How interim managers are paid
Interim managers typically charge by a ‘day-rate’ based on their track record, function and seniority. Depending on how sourced, clients are invoiced by the interim manager or the service provider.
If you are buying direct, the interim manager will negotiate a day-rate directly with you. Sometimes they may consider a fixed fee, part-payment by results or other arrangement, depending on the work. If the interim manager comes to you via a service provider, then the provider will take a fee (margin).
An interim manager is an independent professional who charges on the basis of their added value to the business. That value might be judged by extensive cost-savings, revenue and/or profit growth, significant risck mitigation, or the provision of key services that may not be able to be done within your organisation currently. Interim managers both advise and implement, often in challenging conditions. They expect to be rewarded for making a big difference, not simply for ‘turning up.
The yardstick for pricing an interim manager is their ‘value’, not a supposed ‘equivalent’ salary of a permanent employee.
Agree a rate that reflects the value you receive from the interim management solution offered. Don’t mistakenly value the ‘interim day-rate’ based on the pro-rata cost of an ‘equivalent’ permanent. If this trap is fallen into, you may significantly reduce the likelihood that a genuine professional interim manager or executive will express interest in your assignment and be more likely to attract applicants who are marking time between permanent jobs. Once such an applicant spots a permanent job they may be off. Also, money saved on the rate may be swallowed up in time delays and recovery costs if the assignment is not implemented properly or if the person leaves you in the lurch.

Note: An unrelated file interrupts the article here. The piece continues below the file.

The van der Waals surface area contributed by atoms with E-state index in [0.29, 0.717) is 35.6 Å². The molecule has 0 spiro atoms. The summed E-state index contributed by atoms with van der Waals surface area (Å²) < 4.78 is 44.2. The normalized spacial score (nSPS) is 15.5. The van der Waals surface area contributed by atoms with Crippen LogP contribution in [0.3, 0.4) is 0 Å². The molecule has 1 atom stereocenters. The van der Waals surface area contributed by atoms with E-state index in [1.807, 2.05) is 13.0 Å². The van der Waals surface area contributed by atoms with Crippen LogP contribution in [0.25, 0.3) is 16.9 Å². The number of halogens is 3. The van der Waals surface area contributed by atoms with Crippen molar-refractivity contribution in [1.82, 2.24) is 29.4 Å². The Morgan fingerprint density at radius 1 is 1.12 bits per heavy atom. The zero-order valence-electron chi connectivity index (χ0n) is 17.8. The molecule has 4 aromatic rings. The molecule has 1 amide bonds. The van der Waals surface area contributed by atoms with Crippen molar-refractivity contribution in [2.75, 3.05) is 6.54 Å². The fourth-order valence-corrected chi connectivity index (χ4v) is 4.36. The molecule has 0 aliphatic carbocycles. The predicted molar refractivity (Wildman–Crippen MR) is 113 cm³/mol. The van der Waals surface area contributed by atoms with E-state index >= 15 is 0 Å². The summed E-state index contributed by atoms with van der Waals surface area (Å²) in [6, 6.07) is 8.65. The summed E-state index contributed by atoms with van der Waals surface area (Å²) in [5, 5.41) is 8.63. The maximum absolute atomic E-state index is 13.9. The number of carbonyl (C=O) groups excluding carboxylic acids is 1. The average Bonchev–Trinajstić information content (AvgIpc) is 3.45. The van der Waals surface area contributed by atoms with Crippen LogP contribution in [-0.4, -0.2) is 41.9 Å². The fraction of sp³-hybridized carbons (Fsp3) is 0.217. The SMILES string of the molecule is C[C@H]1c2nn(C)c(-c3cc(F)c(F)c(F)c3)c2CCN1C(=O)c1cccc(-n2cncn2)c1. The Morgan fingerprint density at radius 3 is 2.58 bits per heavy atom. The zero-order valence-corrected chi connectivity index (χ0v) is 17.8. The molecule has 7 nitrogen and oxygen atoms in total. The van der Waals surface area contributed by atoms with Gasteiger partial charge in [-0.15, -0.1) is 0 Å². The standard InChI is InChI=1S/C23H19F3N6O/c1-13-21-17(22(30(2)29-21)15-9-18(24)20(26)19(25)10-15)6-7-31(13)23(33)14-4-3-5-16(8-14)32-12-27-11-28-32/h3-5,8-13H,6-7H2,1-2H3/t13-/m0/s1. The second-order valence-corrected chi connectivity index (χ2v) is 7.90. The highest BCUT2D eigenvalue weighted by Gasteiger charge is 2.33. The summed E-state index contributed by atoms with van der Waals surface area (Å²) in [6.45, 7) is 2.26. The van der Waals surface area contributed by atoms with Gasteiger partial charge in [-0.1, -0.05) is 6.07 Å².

Interim managers are neither employees nor agency temps, both of which carry hidden costs, including company NI, benefits costs and variable employment costs. You should, factor in holidays, bank holidays, sick days, jury service, training days, burst boilers and compassionate leave days that you pay for. The following approximate figures give a sense of what your employees actually cost:
Employee base pay: 100%
Company National Insurance 12% * rounded: variable due to limits and caps.
Car allowance, medical benefits, pension 8%
Medical, life insurance and other benefits 4%
Senior employee bonus 15%
Holidays, sickness, training 20% * employee is not working but you still pay
Fully loaded employee cost: 167%
Employers offering ‘pro-rata’ employee base-pay rate to an interim manager are offering a rate of only c.60% of the ‘equivalent’ employee’s package. When setting your rate, do you want your assignment to attract a professional interim manager or will any ‘temp’ or available person do?
For real added value, don’t use an ‘agency temp’ or ‘perm equivalent’ pay calculation to attract a professional interim manager.
You are paying for seasoned ‘expertise as a service’ just when you need it.
Download: How Interim Managers Are Paid